Pictorial Displacement: ‘a change of plan 4 (-85.5 metres)’ and ‘a change of plan 4 (-85.5 metres)’ (both 2014)
Extract from MORE THAN EVER artists monograph publication Essay Dr Veronico Tello
One of the most distinguishing effects of Roberts-Goodwin’s work is its capacity to elicit a sense of a displacement. We are never quite able to immerse ourselves in her image space. The stubborn flatness of the Death Valley U.S.A. photographs, ‘a change of plan 4 (-85.5 metres)’ and ‘a change of plan 4 (-85.5 metres)’ (both 2014) disallow the viewer’s gaze to enter the pictorial space. There is a buffer zone, a zone of resistance—indeed a boundary—between the viewer and the image. Such an aesthetic is symptomatic of aftermath, or late, photography. This is a photographic genre characterized by blank, seemingly vacant imagery, which does not offer the viewer the usual visual and symbolic cues to which we are accustomed in documentary photography. In aftermath photography, as Ulrich Baer has observed, “The landscape’s imagined depth—where experience, imagination, and memory may be projected and contained—vanishes into abstracted inhospitable terrain.” The photographic genre elicits a sense of estrangement, an awkward relationship between viewer, place and history.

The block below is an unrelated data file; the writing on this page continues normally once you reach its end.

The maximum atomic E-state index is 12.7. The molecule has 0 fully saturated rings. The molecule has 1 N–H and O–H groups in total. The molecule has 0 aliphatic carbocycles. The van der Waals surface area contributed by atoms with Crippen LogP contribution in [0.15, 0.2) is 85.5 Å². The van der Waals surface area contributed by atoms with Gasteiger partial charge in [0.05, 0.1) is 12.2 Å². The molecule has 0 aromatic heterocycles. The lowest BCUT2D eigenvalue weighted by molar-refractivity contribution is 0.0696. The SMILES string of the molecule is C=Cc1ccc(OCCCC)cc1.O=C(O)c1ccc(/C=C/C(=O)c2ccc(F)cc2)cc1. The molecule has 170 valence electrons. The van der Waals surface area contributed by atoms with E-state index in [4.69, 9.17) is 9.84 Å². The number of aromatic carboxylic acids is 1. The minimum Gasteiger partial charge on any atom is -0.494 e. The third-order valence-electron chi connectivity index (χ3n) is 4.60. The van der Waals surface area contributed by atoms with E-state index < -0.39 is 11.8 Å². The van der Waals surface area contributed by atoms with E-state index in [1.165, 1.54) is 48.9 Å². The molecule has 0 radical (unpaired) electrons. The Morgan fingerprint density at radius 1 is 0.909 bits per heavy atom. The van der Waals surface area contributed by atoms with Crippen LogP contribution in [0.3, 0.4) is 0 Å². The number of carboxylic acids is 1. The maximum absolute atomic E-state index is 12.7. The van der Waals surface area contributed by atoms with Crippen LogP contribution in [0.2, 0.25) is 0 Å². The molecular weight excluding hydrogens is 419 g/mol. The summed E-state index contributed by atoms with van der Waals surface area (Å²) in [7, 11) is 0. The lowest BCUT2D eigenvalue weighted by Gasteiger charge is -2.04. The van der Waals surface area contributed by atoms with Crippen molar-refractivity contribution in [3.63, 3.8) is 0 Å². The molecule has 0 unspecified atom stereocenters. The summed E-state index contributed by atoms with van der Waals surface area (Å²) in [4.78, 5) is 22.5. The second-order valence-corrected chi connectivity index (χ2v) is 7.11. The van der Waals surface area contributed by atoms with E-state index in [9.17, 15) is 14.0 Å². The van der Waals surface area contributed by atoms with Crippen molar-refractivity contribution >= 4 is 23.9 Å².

Certainly, in Roberts-Goodwin’s photographs we encounter some such elements of the aesthetic sublime.
Refusing the aesthetic category’s quintessential panoramic view and sweeping vistas, Roberts-Goodwin sieves through her imagery selecting “awkward” shots, and/or cropping formally “perfect” pictures, for exhibition.
See for example: Ulrich Baer, Spectral Evidence: The Photography of Trauma,
(Cambridge, Mass: MIT Press, 2002) 61-87.